Wednesday, November 12, 2014

Construction Law: Yes “SIR,” I Paid That …

By Jeffrey M. Paskert and Ryan E. Baya

The recent Florida Supreme Court opinion Intervest Construction of Jax, Inc. v. General Fidelity Insurance Co., 133 So. 3d 494 (Fla. 2014) illustrates the effect contract interpretation principles can have on the evaluation and scope of insurance policies and coverage. Intervest concerned the application of a Self-Insured Retention Endorsement (“SIR”), and whether a general contractor or its insurer was obligated to fund a settlement for a bodily injury claim.

During construction of a home, the general contractor hired a subcontractor to install attic stairs. After construction was complete, the homeowner fell from the stairs, suffered injuries, and ultimately sued the general contractor. The general contractor sought indemnification from the non-party subcontractor under the terms of their subcontract agreement. At the time of the accident, the general contractor held a CGL insurance policy containing a $1 million SIR. The SIR amended the policy to provide coverage only after the general contractor paid $1 million toward a covered loss. The subcontractor also maintained a CGL policy, but the general contractor was not an additional insured on that policy.

The parties ultimately settled the homeowner’s claim for $1.6 million. The subcontractor’s insurer paid $1 million to the general contractor to help settle the indemnification claim, which the general contractor, in turn, paid to the homeowner. However, the general contractor and its insurer disagreed about who between them was responsible for the remaining $600,000. Eventually, each paid $300,000 and reserved their rights to seek reimbursement from the other.

In a subsequent federal court action, the general contractor and insurer pursued declaratory judgment claims, each seeking a ruling that the other was obligated to fund the $600,000 settlement payment. The general contractor argued that it had satisfied its SIR by paying the homeowner the $1 million indemnification payment it had received from its subcontractor. The insurer argued that the subcontractor’s $1 million payment did not satisfy the SIR because the money originated from the subcontractor, and the SIR policy language required the general contractor to pay the SIR out of its own funds. The federal district court granted summary judgment in the insurer’s favor, and the general contractor appealed. On appeal, the Eleventh Circuit found no controlling precedent under Florida law and certified determinative questions to the Florida Supreme Court.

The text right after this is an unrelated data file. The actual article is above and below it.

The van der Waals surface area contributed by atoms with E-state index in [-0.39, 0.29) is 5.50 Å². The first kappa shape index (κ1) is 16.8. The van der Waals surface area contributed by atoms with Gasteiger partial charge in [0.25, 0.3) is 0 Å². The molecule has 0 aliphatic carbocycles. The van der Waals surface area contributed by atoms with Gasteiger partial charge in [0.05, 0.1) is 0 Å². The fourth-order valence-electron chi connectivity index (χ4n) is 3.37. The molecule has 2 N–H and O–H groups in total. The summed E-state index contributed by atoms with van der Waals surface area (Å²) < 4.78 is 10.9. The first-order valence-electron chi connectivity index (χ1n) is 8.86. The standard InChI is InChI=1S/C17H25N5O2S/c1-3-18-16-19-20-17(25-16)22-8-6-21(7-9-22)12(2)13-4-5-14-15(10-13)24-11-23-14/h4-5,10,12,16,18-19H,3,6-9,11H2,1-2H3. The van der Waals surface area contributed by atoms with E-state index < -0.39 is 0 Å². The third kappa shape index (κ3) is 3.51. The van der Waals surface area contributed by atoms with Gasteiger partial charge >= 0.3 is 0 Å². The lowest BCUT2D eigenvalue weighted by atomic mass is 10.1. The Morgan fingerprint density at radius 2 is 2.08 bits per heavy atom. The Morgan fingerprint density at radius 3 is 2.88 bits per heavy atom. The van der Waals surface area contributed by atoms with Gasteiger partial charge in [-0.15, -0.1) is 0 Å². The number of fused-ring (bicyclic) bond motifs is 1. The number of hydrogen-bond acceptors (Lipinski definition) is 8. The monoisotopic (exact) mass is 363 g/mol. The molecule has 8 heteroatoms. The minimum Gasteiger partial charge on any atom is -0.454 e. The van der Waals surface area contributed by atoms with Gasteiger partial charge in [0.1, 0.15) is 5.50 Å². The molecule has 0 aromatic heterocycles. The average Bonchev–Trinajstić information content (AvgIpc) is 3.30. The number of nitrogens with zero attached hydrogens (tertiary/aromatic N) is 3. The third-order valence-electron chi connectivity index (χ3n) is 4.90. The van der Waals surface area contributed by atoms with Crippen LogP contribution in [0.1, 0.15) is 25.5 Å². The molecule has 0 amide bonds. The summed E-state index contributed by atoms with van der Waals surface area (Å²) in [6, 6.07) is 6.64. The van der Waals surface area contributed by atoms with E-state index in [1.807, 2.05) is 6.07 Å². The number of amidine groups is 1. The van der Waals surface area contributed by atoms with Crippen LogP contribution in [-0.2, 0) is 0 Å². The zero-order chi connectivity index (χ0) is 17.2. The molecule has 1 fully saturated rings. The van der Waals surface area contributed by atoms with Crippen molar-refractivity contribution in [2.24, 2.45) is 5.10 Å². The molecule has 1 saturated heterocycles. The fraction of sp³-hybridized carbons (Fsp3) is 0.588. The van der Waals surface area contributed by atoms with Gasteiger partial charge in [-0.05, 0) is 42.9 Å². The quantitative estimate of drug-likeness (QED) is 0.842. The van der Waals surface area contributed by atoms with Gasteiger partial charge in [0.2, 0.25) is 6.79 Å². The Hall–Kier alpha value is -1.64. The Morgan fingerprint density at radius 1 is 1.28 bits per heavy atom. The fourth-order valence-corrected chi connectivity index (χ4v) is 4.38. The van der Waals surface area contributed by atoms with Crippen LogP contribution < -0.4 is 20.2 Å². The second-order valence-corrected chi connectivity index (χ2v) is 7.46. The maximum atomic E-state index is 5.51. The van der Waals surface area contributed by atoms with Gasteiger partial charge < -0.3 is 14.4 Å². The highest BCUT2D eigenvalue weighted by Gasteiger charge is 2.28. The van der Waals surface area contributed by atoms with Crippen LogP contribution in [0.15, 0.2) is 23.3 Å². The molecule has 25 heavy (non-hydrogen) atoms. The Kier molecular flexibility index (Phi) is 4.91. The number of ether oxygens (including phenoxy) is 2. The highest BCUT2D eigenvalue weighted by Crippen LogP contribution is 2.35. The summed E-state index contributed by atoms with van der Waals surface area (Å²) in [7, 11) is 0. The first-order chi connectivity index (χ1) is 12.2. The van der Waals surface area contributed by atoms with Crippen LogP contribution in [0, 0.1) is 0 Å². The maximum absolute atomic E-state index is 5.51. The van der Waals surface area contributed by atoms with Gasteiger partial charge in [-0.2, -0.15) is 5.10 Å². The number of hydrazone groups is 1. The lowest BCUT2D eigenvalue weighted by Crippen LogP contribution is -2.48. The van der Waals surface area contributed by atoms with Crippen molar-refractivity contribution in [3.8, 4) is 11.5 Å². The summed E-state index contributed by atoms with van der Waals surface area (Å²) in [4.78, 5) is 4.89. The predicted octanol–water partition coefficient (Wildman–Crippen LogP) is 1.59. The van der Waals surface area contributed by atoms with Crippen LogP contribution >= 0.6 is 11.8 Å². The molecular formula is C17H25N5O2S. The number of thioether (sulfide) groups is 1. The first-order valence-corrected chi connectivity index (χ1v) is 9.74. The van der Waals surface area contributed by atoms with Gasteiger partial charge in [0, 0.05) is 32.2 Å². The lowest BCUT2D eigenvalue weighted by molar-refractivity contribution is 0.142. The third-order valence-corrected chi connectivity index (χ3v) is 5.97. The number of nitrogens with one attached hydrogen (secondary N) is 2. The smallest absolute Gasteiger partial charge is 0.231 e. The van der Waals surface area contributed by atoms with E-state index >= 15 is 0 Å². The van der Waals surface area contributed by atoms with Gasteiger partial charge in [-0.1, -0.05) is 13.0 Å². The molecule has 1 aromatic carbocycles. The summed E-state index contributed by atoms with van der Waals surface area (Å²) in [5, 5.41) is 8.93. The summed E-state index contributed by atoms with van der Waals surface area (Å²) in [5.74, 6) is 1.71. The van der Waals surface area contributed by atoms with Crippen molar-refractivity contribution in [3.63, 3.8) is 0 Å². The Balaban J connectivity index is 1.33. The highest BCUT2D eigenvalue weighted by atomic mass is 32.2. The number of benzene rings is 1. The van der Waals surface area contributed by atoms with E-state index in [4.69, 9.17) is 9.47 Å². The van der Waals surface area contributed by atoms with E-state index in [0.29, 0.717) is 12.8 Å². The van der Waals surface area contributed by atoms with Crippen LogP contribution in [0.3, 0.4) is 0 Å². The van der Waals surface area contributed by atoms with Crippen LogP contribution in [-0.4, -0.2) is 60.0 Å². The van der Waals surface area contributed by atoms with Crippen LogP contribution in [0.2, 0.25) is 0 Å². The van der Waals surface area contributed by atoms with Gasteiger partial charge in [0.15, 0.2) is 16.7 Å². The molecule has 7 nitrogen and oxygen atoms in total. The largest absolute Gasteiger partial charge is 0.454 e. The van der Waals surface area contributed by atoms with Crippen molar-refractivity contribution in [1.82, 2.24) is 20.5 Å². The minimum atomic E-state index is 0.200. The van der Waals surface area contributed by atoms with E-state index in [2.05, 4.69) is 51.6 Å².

The Florida Supreme Court sided with the general contractor and against the insurer. Citing contract interpretation principles that construe ambiguous insurance policies against insurers, the Supreme Court found that the policy language allowed the general contractor to use the subcontractor’s indemnification payment to satisfy the general contractor’s SIR. As a related aside, the court also held that the policy’s transfer of rights clause did not address the priority of reimbursement, and thus, the policy language did not abrogate Florida’s “made whole doctrine,” which entitled the general contractor to be made whole first before its insurer.

Though Intervest leaves many questions unanswered, it underscores the importance that basic contract interpretation principles have on insurance coverage disputes.